Spins are prohibited, and I couldn’t really get the plane to spin satisfactorily - it would tend to go into a spiral dive, as most FS planes do. This will result in the airspeed hitting Vne within a matter of seconds, and trip the overspeed warning. As with the stall, recovering from the spiral dive was simply a matter of releasing the controls, and then pulling back on the yoke to regain straight and level flight. In real life this would certainly result in bits coming off the plane (significant bits too, like... wings); a spiral dive is the one manoeuvre that can seriously break any aeroplane ever built. Fortunately, in FS, we are charmed...

Approach and landing
This is a surprisingly slippery aircraft, by which I mean it’s difficult to slow down. You really do need to plan your approach and stay one step ahead of the aircraft. If you find yourself on the approach at 140kts when you really need to be at 90, losing that extra speed is going to prove difficult.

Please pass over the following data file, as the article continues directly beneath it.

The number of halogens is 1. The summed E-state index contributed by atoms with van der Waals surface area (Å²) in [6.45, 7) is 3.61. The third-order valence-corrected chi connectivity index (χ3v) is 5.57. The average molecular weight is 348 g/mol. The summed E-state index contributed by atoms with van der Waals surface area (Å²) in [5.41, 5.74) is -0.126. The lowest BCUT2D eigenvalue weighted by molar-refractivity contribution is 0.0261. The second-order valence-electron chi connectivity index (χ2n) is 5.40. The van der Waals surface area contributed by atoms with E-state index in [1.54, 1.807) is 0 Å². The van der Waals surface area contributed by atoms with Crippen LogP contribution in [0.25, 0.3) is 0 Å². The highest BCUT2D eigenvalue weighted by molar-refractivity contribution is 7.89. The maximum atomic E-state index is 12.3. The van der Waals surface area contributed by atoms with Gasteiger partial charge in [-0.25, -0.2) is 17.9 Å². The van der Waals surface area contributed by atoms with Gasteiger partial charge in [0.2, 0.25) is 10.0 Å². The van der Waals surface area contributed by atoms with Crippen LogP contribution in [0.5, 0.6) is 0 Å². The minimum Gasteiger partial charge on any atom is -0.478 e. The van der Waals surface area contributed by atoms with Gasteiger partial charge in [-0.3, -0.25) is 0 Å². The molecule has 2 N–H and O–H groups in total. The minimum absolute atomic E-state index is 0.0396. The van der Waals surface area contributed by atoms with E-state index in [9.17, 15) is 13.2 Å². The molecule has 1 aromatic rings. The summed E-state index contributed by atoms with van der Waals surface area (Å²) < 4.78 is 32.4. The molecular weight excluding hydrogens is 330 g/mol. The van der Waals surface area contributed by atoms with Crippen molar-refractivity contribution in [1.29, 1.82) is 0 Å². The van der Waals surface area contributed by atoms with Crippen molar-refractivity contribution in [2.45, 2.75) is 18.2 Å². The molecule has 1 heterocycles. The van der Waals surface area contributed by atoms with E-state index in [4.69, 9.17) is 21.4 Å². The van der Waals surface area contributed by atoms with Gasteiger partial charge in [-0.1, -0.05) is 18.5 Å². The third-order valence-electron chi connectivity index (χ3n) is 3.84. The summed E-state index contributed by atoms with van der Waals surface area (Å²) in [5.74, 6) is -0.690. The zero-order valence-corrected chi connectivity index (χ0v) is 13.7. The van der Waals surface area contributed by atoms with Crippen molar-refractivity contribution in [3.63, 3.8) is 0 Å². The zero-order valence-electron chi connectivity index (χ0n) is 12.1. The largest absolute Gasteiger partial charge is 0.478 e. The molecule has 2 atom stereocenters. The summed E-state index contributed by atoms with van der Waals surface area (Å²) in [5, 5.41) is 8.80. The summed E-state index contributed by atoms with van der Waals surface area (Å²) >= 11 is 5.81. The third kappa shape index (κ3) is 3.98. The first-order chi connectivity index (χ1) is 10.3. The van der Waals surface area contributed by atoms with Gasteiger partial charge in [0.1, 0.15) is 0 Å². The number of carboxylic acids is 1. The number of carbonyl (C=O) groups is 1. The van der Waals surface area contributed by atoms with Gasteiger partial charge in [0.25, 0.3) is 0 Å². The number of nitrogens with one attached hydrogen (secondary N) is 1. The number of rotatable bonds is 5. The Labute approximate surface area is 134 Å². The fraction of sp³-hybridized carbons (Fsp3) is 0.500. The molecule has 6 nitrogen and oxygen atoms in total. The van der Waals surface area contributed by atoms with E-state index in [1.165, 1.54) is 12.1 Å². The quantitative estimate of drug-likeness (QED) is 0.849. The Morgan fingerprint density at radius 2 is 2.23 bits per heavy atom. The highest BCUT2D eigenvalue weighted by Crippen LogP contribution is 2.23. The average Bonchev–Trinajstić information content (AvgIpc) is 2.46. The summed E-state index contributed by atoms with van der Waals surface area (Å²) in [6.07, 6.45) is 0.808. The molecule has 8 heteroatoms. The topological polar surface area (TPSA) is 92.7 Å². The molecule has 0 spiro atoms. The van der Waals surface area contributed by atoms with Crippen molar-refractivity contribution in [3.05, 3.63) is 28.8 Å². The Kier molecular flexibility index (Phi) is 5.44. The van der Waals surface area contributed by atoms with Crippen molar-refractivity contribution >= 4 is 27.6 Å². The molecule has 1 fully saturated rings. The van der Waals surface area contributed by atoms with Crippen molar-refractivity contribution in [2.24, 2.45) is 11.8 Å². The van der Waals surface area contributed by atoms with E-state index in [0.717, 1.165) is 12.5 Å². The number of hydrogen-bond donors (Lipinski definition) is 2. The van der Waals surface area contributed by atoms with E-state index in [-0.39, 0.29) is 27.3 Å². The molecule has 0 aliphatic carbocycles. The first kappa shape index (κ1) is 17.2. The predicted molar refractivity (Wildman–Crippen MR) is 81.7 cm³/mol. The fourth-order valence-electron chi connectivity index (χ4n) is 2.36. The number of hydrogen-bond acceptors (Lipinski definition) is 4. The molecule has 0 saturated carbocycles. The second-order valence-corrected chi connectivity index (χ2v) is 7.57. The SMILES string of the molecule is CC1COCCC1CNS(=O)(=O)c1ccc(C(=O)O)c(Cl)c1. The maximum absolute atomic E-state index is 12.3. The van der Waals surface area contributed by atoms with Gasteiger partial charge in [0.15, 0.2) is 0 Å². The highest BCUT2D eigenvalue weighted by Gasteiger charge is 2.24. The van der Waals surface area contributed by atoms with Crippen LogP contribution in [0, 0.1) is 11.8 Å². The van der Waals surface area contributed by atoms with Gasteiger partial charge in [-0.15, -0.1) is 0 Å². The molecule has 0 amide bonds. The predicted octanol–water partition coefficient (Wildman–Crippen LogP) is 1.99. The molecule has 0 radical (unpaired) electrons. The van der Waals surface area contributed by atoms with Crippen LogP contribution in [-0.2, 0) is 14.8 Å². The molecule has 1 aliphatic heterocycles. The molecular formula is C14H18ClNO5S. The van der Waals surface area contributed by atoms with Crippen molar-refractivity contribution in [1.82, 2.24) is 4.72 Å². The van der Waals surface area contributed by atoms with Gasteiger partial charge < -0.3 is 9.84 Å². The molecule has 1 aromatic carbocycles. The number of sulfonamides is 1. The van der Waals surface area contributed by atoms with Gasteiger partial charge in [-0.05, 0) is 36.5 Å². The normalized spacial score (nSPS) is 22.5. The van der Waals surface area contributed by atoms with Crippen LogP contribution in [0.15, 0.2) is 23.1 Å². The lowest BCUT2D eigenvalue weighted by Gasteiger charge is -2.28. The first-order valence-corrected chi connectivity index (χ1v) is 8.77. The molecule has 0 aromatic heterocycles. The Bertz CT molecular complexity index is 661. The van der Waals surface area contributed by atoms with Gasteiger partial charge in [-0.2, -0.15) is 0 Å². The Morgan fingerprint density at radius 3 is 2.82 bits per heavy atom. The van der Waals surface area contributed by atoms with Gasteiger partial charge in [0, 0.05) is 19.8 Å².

Losing height is not such a problem, and the plane will side slip quite satisfactorily with the VSI hitting the end stop. You do have to contend with moaning minnie at this point “Sink Rate... Pull Up...” but it gets the job done.

Once you get the aircraft correctly configured, you can put it down pretty much anywhere. There’s a nice preconfigured over-the-coaming view, which is ideal for landing, and I was able to land at Orbx’s short & narrow Israel’s Farm strip with no trouble at all.

Night Ops
The T182T has the usual configuration of interior and exterior lights. Inside the cabin, the panel is backlit, with glowing labels for all the dials and switches. There’s a floodlight in the ceiling console that gives general illumination (RW, you’d never use this because it would destroy your night vision, but in FS, lighting the cabin doesn’t really affect your ability to see outside).